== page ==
Author(s): Baran H, Cairns N, Lubec B, Lubec G
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Abstract Excitatory amino acid (EAA) receptors are central to brain physiology and play important roles in learning and memory processes. Kynurenic acid (KYNA), a metabolite of tryptophan in the brain blocks all three classical ionotropic EAA receptors and also serves as an antagonist at the glycine site associated with the N-methyl-D-aspartate receptor (NMDA) complex. We measured the endogenous levels of KYNA and activities of KYNA synthesizing enzymes kynurenine aminotransferase I (KAT I) and kynurenine aminotransferase II (KAT II) in the frontal and temporal cortex of elderly Down syndrome (DS) patients (aged 46-69 years). Compared with control specimens (0.21 +/- 0.06 pmol/mg tissue), the measurement of KYNA content revealed a significant 3-fold increase in frontal cortex of DS patients (0.67 +/- 0.13 pmol/mg tissue; p < or = 0.01). In temporal cortex KYNA levels were increased by 151\% (p < or = 0.05) of control (0.41 +/- 0.09 pmol/mg tissue) Using crude cell free homogenate KAT's activities were determined in the presence of the 1 mM 2-oxoacid as a co-substrate at their pH optima of 10.0 for KAT I and 7.4 for KAT II. KATs activities in the presence of 1 mM pyruvate were 2.79 +/- 0.52 and 4.55 +/- 1.98 pmol/mg protein/h for KAT I and 0.98 +/- 0.07 and 1.09 +/- 0.14 pmol/mg protein/h for KAT II in frontal cortex and temporal cortex, respectively. When compared with the brain samples of controls the activity of KAT I was reduced in frontal cortex (9.8 +/- 2.4\%; p < or = 0.01) and temporal cortex (25.8 +/- 6.4 \%) of DS patients, while KAT II levels were within the normal range. Measurement of the neuronal, cholinergic marker choline acetyltransferase (ChAT) in the frontal cortex, revealed a significant reduction (36.6 +/- 4.3\% of control; p < or = 0.01) in DS. Our data demonstrate the involvement of KYNA-metabolism in the cellular mechanisms underlying altered cognitive function in patients with DS. Although the localisation of both, KAT I and KAT II is not stated yet the reduction of KAT I may suggest impairment of KYNA metabolism in neuronal and/or nonneuronal compartments.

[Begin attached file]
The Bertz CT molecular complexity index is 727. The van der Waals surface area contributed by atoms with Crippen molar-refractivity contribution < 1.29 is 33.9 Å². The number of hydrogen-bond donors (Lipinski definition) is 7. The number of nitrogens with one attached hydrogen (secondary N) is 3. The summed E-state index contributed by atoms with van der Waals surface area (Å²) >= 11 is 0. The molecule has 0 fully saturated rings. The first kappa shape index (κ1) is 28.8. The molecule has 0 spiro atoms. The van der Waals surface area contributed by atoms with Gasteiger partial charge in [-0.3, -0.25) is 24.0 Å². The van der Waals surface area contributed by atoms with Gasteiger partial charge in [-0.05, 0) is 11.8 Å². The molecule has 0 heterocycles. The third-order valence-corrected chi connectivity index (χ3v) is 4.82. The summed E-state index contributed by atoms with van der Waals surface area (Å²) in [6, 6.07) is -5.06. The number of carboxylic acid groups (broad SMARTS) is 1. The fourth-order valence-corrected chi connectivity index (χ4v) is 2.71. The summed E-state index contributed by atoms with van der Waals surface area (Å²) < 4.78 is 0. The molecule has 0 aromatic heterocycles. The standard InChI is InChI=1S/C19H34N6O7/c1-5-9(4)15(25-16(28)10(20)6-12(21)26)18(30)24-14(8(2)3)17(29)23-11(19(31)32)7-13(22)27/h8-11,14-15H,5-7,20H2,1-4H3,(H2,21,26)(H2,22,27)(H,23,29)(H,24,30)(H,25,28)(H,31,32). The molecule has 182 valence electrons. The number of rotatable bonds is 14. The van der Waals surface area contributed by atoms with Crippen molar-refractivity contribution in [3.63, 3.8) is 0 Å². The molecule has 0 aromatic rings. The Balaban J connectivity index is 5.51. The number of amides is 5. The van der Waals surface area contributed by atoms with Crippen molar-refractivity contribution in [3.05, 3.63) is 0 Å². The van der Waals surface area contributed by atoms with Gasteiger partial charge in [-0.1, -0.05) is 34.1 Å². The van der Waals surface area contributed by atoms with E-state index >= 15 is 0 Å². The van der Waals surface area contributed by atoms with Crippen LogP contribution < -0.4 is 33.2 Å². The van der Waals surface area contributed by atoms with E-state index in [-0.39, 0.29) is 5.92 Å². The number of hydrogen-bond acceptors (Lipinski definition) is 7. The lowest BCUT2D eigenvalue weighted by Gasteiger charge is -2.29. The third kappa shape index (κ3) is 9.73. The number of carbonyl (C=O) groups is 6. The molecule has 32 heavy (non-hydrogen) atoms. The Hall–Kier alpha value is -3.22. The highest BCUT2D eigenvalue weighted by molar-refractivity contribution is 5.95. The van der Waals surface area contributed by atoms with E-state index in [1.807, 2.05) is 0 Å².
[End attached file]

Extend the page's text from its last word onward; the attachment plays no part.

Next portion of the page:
This article was published in Life Sci
and referenced in International Journal of Neurorehabilitation